She was working on a film and I ended up planning 90% of the details of a huge cross country research trip she did as well as finding and interviewing local assistants for her. I know that I did good work as my research panned out. But she seemed more critical of me and rarely thanked me. Concerned friends and other interns approached me and said they felt I was being exploited. I wanted to cut back my days but I felt trapped because, given her personality, I feared she would think less of me if I did. I didn’t want to destroy all of the work I had contributed. I’ve always had trouble asserting my boundaries and often find myself in compromised situations with narcissists. I also don’t have high self-confidence and I feel that I have to overcompensate for my weaknesses, like my shyness, in order to gain approval. At this time I was still in good standing with her, although I increasingly got the sense she didn’t much respect or like me. The more critical she became, the more tense and awkward I felt in her presence. Sometimes my voice would shake or the wrong words would tumble out. Despite knowing how damaging insecurity is in a professional setting, I couldn’t seem to fake confidence.
I’m good when it comes to research, management and creative planning but organization and details are not my strength. Unfortunately both Gwen and Sandra are control freaks despite being messes themselves. One day I opened a document I had saved to the server to discover that none of my changes had been saved. It wasn’t an important document and David told me this happens with the server all the time but Gwen fixated on it even after he explained to her that it wasn’t my fault. I later found out from David that she had wanted to fire me at this point but he had talked her out of it.
The day after this happened she left for the two-month trip that I had planned without ever thanking me for my work. With her absence I hoped things would settle down but even from afar she was micromanaging and emailing me constantly with more demands. Around this time Sandra asked for my help with a project. I did my best to be on my toes but despite triple checking an excel document I overlooked another typo in an email. She complained that I had made two errors. One was the typo but the other mistake was actually hers --I had copied down an email address she had written for me incorrectly.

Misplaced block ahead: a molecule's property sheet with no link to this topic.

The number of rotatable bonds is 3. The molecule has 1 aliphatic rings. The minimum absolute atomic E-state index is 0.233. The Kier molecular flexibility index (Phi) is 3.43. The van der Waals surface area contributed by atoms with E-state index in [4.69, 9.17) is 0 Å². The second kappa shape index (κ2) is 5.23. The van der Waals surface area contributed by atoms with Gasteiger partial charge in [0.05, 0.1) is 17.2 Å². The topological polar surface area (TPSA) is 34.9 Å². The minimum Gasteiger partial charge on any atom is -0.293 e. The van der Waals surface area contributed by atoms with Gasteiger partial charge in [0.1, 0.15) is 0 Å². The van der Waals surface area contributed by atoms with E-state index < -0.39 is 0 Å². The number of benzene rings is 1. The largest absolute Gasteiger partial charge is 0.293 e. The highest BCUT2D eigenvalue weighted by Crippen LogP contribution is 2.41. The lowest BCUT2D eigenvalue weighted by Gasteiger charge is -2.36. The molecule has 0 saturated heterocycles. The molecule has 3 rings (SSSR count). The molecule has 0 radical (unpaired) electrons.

This was the only mistake I had ever made working with her but after this she no longer wanted my help and started developing another intern who is more organized but worse at research. It was such a disappointment because I had worked closely with her on a much more difficult project which I actually managed for a day while she was away and she had praised me at the time. In general in that office it always felt like all that mattered was the present, and one slip could erase months of good work.
I decided that instead of working on my weaknesses maybe it would be better for me to focus on my strengths, so I started helping them more with research and also scouting for people on the street. I did a test scout for Gwen and she praised me on the people I found.
David also told me that Gwen was actually considering hiring me to scout for her on a new job that had just come in. That weekend I volunteered to scout at a large festival, which was expensive and put a serious hole in my pocket. David thought it was odd that Gwen never offered to cover my expenses as she had for past interns who had scouted at events for her. I spent three straight days on my feet in the heat for 10 hours at a time approaching strangers. I came back that Monday feeling exhausted but proud of my effort.
That night while I was in the office with David, Gwen called his cell. I could tell she was being very critical of me because he repeatedly defended me saying, “well, she IS good at research, hard working, and she has a good eye.” After he got off the phone I said to him, “she was trashing me…” and he said, “Yes.” He told me that basically Sandra had told Gwen earlier that day that I’m “not good at anything.” Gwen had been considering hiring me to scout but decided not to after talking to Sandra, even though neither had bothered to even look at my photos yet.
I was devastated. I have basically devoted all of my spare time to this job, and I knew I had done good work and contributed a ton. It’s true that my organization isn’t perfect but neither of them has ever criticized my research.